The Women’s March 2019 returns to the District, Saturday, Jan. 19, for a day of protest, solidarity and soul-searching during the still-emerging and now annual event which will also include the contributions of those in over 200 other “sister marches” held concurrently in cities large and small throughout the U.S. and dozens more around the world.
And if the past serves as an indication, we’ll undoubtedly witness a cavalcade of mostly women, hundreds of thousands in fact, supported by an estimated 175 organizational partners, according to national organizers, as they illustrate the diversity and vibrancy of an ongoing Women’s March Movement whose participants refuse to allow the past and its related indignities thrust upon them to define their present or future.
Even more, we hear that this time around these “hands that rock the cradle,” armed with a carefully-developed agenda, are determined to rock the world of Donald Trump, among others, in a country where women routinely find themselves relegated to second-class citizenry, both viewed and treated as “objects” for the pleasures of men in a still male-dominated society.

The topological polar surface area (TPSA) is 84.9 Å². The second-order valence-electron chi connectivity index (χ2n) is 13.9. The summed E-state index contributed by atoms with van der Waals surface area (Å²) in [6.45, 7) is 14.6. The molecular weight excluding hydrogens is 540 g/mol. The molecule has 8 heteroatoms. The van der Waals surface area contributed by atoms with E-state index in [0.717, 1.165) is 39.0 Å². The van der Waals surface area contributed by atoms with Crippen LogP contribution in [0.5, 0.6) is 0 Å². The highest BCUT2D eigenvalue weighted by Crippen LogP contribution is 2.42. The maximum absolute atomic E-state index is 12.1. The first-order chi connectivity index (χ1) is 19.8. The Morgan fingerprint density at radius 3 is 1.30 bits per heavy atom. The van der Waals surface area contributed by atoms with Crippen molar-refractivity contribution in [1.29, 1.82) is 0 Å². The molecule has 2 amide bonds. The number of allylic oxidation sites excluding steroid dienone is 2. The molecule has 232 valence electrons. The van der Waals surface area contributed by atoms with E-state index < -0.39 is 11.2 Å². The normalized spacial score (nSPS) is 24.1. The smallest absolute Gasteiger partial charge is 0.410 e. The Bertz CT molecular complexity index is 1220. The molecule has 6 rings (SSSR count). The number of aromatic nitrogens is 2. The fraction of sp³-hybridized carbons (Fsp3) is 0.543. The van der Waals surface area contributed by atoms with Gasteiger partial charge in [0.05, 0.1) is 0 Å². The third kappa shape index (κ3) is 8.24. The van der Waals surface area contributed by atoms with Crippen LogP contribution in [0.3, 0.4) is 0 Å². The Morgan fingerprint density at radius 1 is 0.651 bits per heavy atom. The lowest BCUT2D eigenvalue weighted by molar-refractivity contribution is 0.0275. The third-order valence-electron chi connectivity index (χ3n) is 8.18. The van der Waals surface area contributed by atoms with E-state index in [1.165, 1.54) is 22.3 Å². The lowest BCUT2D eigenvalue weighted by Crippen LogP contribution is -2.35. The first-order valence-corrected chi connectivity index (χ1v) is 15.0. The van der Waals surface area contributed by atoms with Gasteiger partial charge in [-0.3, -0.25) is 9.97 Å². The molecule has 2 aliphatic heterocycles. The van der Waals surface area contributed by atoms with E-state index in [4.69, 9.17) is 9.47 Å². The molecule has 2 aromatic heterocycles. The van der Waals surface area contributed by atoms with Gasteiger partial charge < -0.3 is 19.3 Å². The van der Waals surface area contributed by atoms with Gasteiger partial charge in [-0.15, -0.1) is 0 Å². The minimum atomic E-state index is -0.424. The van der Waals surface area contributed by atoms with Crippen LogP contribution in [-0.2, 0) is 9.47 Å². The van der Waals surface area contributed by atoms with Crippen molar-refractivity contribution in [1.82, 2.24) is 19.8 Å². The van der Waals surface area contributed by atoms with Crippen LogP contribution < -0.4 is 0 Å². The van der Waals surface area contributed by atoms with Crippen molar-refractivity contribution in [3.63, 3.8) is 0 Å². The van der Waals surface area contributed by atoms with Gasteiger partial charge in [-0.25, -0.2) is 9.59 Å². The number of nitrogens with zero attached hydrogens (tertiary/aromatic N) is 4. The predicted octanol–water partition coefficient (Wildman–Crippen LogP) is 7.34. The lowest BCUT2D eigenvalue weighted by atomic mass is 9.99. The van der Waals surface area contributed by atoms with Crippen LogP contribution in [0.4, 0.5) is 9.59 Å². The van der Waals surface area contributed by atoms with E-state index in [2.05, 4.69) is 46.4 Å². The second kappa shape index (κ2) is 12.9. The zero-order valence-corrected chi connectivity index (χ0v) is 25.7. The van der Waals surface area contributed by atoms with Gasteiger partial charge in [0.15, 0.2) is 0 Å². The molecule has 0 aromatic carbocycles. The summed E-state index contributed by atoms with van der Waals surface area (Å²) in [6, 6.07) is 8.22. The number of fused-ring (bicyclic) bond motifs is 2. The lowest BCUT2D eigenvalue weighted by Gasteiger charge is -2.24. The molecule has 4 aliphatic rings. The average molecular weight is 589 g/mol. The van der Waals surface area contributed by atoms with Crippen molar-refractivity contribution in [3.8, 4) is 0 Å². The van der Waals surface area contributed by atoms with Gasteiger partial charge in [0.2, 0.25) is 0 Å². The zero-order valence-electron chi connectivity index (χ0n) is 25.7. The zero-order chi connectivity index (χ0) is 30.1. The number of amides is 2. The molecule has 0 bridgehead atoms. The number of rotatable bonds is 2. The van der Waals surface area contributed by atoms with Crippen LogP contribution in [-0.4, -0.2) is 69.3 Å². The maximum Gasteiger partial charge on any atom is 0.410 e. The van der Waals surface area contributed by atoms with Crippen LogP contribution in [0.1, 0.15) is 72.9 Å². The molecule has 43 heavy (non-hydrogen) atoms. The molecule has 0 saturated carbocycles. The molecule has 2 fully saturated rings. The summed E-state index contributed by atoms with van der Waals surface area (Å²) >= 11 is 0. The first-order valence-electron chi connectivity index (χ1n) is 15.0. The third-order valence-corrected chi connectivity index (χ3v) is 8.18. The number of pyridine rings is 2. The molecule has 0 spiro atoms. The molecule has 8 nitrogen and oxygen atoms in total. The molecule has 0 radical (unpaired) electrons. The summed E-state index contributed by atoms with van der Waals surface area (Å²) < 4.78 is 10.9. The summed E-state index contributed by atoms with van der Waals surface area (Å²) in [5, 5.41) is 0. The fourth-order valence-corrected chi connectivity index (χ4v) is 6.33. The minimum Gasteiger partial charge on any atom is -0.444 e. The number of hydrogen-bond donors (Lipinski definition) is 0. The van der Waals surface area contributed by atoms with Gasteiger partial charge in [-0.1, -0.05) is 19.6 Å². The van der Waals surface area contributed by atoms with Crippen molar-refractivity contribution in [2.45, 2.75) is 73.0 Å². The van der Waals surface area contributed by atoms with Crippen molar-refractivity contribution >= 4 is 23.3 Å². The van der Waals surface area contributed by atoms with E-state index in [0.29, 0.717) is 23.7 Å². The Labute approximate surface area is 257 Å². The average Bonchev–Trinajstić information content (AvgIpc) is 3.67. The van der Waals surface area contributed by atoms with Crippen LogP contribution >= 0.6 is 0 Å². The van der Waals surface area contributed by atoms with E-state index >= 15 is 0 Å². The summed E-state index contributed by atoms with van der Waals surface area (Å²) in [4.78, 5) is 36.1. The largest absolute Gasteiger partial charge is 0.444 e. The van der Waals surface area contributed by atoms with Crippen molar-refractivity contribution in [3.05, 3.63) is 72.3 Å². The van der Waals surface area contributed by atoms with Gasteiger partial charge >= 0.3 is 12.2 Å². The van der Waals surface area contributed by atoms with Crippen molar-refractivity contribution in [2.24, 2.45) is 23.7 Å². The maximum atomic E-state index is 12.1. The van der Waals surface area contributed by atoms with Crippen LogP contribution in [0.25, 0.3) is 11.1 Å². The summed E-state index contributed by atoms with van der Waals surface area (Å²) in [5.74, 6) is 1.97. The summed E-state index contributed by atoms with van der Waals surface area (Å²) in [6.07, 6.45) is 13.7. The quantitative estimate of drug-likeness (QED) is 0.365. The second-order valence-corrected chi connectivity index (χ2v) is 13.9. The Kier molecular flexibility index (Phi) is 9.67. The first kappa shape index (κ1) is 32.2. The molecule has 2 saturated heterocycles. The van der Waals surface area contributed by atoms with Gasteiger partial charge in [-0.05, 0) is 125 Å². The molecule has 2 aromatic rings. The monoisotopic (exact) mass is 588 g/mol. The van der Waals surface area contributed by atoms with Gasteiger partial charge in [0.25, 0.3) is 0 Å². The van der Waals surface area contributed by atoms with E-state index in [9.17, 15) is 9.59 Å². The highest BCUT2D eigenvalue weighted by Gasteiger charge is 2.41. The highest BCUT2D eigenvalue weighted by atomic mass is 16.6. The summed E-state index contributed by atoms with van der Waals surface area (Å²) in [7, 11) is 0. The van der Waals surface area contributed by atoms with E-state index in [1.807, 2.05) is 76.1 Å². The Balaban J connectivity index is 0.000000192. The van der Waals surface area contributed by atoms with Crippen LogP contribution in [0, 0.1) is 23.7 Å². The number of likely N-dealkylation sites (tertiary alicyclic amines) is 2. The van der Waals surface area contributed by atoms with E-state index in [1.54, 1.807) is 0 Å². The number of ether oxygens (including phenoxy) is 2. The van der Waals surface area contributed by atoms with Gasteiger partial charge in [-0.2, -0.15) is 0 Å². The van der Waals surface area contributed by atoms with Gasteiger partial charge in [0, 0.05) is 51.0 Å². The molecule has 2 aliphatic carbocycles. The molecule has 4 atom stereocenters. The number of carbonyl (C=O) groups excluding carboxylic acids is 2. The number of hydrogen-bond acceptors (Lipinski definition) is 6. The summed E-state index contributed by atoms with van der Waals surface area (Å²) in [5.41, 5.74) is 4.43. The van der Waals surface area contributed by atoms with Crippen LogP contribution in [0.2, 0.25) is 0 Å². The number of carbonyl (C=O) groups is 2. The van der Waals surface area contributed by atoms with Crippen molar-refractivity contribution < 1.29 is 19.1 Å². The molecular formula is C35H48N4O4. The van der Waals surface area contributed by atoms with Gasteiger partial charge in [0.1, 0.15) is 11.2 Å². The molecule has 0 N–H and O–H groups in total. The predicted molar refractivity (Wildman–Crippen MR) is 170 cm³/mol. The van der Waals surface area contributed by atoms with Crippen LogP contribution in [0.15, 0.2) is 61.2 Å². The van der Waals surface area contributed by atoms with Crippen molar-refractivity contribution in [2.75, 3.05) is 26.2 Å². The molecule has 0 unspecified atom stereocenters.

Yes, the #WomensWave is coming as they mark two years of resistance to Trump’s presidency and policies, two years of gearing up activists and two years of building power. Rachel O’Leary Carmona, COO of the Women’s March, said that despite the government shutdown, “while the president stokes fear and hatred, women will rise – high enough and strong enough to break down any wall.”
“Hundreds of thousands of women across America and the world [will] flood the streets to demand justice and equality for All of us,” she wrote, with optics that will include 15-feet-high waves, signs and banners.
And for the record, this will not be a cute little sing-along during which sisters will serenade one another with lines from “Kum-Ba-Yah.” This time around, America can expect to see the unveiling of a new federal policy platform, the brainchild of experts committed to the women’s movement entitled, “The Women’s Agenda.”
Change only comes with persistence, planning, hard work, sacrifice – even blood, sweat and tears. But that’s nothing new for the majority of women, no matter where they live, what color they may be, or their economic or educational status.
Sojourner Truth would be proud.